Saturday, July 27, 2013

The Ohio Holocaust Memorial: Approving the Slightest Breach

In 1947 Justice Hugo Black, writing for Supreme Court in Everson v. Board of Education, famously argued,
The First Amendment has erected a wall between church and state. That wall must be kept high and impregnable. We could not approve the slightest breach.
These are strong words but in truth, we as a people have not always lived up to these ideals, because we are too often ready to compromise when it comes to religious symbols on publicly owned land. What harm, goes the argument, is there in allowing a Christian Cross on public land if the cross is not primarily there as a Christian symbol but there as a symbol honoring soldiers who sacrificed their lives on foreign battlefields?

According to Fox News, the Ohio Statehouse bears an inscription that reads, "With God, all things are possible." According to the Fox News report, "The American Civil Liberties Union had previously sued over that inscription and lost." This was considered by many people at the time to be a slight breach and the words only historical in context, metaphorical in meaning and no big deal.

Now that "slightest breach" has been pried open a little more, as a planned Ohio Holocaust Memorial is to feature a prominent Star of David in its design. The Freedom from Religion Foundation sent a letter opposing the design of the memorial, but in a rare example of restraint, expressed no plans to sue. David Silverman, the outspoken leader of the American Atheists, has also publicly opposed the planned monument.

In a letter the FFRF pointed out that in deciding on the final design, two other designs that did not feature a large and prominent Star of David, and therefore would not represent a breach in the wall of separation, were rejected. The letter pointed out that not only Jews were targeted by the Nazis, but millions of others as well, including homosexuals, the handicapped and ethnic and religious minorities. These are reasonable objections, but the reaction, as fomented by Fox news, has been predictably outrageous.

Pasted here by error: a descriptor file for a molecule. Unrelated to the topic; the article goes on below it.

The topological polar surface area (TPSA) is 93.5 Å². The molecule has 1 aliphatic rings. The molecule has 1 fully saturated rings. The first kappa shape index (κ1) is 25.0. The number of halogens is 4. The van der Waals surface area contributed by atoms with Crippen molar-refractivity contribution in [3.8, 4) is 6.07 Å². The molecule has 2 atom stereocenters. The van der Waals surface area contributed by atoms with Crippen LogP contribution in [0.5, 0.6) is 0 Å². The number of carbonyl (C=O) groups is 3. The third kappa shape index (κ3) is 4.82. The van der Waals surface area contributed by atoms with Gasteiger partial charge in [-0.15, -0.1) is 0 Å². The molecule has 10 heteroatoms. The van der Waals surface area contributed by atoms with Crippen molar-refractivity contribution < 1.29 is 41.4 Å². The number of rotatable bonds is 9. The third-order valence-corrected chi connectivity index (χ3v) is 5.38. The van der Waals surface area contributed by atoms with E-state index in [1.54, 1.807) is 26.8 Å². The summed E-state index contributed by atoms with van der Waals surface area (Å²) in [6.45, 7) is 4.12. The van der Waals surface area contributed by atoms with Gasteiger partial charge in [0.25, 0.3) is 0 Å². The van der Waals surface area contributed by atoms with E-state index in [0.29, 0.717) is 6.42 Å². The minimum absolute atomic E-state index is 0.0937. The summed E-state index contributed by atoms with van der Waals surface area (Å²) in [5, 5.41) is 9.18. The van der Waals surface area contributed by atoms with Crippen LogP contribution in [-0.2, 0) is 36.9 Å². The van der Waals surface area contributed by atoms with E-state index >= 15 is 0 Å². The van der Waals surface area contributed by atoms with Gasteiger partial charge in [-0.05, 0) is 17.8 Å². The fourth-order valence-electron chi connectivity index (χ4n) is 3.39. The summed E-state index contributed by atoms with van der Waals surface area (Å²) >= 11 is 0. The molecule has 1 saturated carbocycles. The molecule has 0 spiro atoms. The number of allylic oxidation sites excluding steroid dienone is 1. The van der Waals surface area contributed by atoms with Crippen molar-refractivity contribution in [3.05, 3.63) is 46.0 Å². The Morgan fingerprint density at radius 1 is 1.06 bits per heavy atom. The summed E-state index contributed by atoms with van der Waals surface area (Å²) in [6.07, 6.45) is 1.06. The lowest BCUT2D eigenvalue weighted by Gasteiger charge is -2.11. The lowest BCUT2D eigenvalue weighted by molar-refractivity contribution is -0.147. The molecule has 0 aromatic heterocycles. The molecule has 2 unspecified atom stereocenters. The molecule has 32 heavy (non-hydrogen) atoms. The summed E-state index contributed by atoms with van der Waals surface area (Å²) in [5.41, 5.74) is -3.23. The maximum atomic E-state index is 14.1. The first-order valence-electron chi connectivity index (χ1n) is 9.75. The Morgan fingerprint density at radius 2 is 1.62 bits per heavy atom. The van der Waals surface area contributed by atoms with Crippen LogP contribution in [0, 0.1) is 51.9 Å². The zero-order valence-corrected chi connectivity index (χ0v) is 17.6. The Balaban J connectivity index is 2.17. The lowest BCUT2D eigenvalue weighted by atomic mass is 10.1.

"Atheists versus Jews" is the way Fox News want the story to be understood, which is of course ridiculous, but mileage will be gained from this line of attack, putting many atheists on the defensive: Are you an anti-Semitic atheist or someone who values religious freedom and human rights? This false dichotomy has been echoed in the atheist blogosphere as several prominent atheists have quickly taken the high and easy road of throwing the FFRF under the bus saying, "Don't look at me, man. I'm not that kind of atheist."

Fox News has basically painted this story as Godwin's Law writ large. Nazis would oppose this memorial. If you oppose this memorial, you are like a Nazi. Case closed. Of course, instead of countering that the secular (not atheist) position on this monument is nuanced and based on a long history of religious tolerance, freedom of conscience and separation of church and state many are folding like a cheap card table, ceding the argument and ceding publicly owned land to even further and more intrusive breaches.

Yes, this is a hard and nuanced position to defend, but it is certainly defensible without resorting to race hatred and Nazism. In what way is this different from the case taken by the ACLU when they defended the Skokie Nazis' rights to public demonstration? The ACLU faced similar criticisms or worse, but their cause was just, and now all groups have more, not less, rights to public demonstration. Both the Tea Party and the Occupy movement benefited from the resulting Supreme Court ruling.

On another level entirely, the Ohio memorial is simply an exercise in design. An alternative design could be in every way as informative, beautiful and important as the one proposed, but not include the Star of David in such a prominent way. The Holocaust Museum in our nation's capitol is not so emblazoned but no one would claim that the museum does not convey every ounce of meaning and remembrance required by such an institution. In a sense, the large Star of David in the proposed Ohio Memorial represents a laziness of design and one in which all the criteria that needed to be met for a large public memorial were not satisfied. For instance, large public pieces of art need to be secular, not religious.